Members of Naval Station Everett’s (NSE) Oil Spill Response Team (OSRT) deploy an oil spill containment boom in order to capture simulated oil during the OSRT’s annual training near pier A on NSE. The training is designed to prepare the OSRT to protect the environment and surrounding waters at NSE. (U.S. Navy photo by Mass Communication Specialist 2nd Class Jeffry A. Willadsen/ Released)
After the Exxon Valdez ran aground in Prince Williams Sound in 1989 spilling approximately 11 million gallon of crude oil, U.S. Congress enacted the Oil Pollution Act of 1990 dramatically changing how the U.S. prevents, prepares for, and responds to oil spills.In the twenty-five years since this historic bill was passed, these prevention, preparedness, and response regimes have dramatically reduced the spillage of oil and other hazardous substances within the Salish Sea.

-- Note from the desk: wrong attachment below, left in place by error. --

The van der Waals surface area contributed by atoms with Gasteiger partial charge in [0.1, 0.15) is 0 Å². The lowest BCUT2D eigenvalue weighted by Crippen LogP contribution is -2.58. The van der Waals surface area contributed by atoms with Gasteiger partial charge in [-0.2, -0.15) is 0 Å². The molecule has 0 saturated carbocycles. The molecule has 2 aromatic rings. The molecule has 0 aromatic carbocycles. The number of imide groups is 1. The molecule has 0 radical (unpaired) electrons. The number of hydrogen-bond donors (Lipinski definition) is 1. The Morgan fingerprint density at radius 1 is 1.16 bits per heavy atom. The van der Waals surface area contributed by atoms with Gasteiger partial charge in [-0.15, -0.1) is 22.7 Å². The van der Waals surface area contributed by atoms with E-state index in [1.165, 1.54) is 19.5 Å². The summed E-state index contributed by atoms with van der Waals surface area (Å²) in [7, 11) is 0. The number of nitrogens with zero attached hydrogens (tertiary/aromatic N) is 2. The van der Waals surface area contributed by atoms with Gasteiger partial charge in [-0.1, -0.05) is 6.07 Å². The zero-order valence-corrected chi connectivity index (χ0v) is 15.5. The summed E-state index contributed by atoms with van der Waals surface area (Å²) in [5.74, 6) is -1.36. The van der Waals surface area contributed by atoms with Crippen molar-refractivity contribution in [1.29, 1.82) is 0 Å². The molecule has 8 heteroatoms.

In this class Captain Raymond will cover how the U.S. Coast Guard actively works to prevent oil spills, coordinates with its many partners to prepare for potential spills, and proactively responds when oil does enter the water. Additionally, he will discuss how the Coast Guard and its many partners at the state, local, tribal, industry, and NGO level are continually assessing the potential risks posed by proposed new maritime projects and looking at ways to further mitigate the risk of oil spills.